Death and taxes
Unfortunately, the tax man doesn't forget us when we die. Before an inheritance can be doled out, the Canada Revenue Agency(CRA) has to get a cut. Depending partly on how rich the deceased person was, up to half of the estate can go to taxes.
On top of that, rifling through reams of paper and refereeing family squabbles can be a massive job for the executor. In the end, many beneficiaries wind up having a long time to contemplate how to spend the windfall. "I've seen estates settle everything in three months from the date of death," says Black Hughes. "And I've seen it go for seven years."
How to handle taxes
A year after their father passed away, Ann and her three siblings are still grappling with tax issues. "We are paying a huge amount to the tax man," says Ann. When someone dies and leaves everything to a spouse, there's usually no tax hassle: RRSPs, registered retirement income funds (RRIF), real estate and other investments can simply roll over to the husband or wife.
"The transfer is done through what CRA calls a refund of premiums," explains Foster. "The amount of the deceased's RRSP is included in the beneficiary's income and offset by an RRSP tax receipt for the same amount. This effectively rolls over the deceased's RRSP to the surviving spouse without affecting the spouse's own RRSP contribution limit."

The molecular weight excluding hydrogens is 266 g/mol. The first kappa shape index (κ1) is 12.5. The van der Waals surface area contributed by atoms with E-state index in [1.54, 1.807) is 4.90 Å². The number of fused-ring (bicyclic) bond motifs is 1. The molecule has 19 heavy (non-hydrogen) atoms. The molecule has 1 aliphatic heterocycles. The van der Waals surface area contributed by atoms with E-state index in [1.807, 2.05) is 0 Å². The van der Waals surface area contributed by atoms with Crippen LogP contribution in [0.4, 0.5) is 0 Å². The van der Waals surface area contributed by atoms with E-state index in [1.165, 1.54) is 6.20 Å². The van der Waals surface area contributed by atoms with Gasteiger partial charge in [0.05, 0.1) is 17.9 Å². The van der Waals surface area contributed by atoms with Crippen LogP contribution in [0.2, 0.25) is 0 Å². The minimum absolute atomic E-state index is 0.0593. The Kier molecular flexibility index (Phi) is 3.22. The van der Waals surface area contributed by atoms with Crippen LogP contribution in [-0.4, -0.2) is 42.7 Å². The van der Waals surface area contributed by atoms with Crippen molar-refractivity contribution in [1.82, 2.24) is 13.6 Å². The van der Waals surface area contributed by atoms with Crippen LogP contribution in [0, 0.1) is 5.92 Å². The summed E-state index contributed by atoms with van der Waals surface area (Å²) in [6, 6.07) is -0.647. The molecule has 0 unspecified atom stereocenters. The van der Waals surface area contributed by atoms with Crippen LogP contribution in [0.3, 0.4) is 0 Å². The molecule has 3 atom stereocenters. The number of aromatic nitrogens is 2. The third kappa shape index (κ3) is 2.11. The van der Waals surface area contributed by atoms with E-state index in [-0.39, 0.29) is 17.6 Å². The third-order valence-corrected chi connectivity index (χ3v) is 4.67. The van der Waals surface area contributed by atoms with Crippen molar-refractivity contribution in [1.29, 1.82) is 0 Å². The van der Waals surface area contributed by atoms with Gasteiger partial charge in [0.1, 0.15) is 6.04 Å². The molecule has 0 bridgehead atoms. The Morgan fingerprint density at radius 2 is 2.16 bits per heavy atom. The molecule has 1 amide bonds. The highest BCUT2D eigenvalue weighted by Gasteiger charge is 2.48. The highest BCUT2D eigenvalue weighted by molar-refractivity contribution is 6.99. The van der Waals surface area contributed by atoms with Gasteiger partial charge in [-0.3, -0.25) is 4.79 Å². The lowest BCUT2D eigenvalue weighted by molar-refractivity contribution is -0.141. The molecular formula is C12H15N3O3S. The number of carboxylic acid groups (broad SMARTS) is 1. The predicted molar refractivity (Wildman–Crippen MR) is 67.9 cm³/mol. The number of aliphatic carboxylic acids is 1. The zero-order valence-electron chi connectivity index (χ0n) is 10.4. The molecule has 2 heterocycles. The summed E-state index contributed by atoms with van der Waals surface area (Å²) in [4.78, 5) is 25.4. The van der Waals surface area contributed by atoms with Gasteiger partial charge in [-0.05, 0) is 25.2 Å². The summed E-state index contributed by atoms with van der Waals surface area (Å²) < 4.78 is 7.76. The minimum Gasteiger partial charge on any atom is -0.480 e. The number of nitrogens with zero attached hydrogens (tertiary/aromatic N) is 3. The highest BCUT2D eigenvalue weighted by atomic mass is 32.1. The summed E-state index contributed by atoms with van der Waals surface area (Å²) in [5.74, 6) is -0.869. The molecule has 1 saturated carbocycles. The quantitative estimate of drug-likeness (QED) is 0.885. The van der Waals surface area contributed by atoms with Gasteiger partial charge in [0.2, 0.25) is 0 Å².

The tax situation gets more complicated when the surviving spouse dies – or if the deceased was single or divorced. Under the federal Income Tax Act, the person is deemed to have disposed of company shares, real estate or any other capital property at fair market value. "Basically this just means that the government pretends you sold all of your property the second before death," explains James Rhodes, a tax lawyer with the Miller Thomson firm in Kitchener-Waterloo, Ont. "The estate hasn't sold anything. It just has to pay tax now on things it’s still holding in its hands."
A final tax
The executor of the will files a final tax return for the deceased. In it, RRSPs and RRIFs must be reported as if they have been cashed in. Assets that have capital gains – or an increase in value from the time they were purchased – must also be reported. (One bonus: The deceased person's principal residence is exempt from capital gains tax. Additional residences, such as a cottage, are not.)
In the end, an estate can be stuck with a hefty tax bill, one that can eat into what the beneficiaries will receive. "The beneficiaries don't pay the tax," explains Rhodes. "They simply get less of a gift, provided there is enough cash cashable investments or insurance paid to the estate."
Once the executor settles the estate, CRA issues a clearance certificate to confirm all income taxes have been paid. By the time you get your inheritance cheque, you shouldn't have to worry about the taxes. "It's a bit like winning the lottery," explains Foster. "The taxes should have been paid by the estate. So the money, when you receive it, is yours."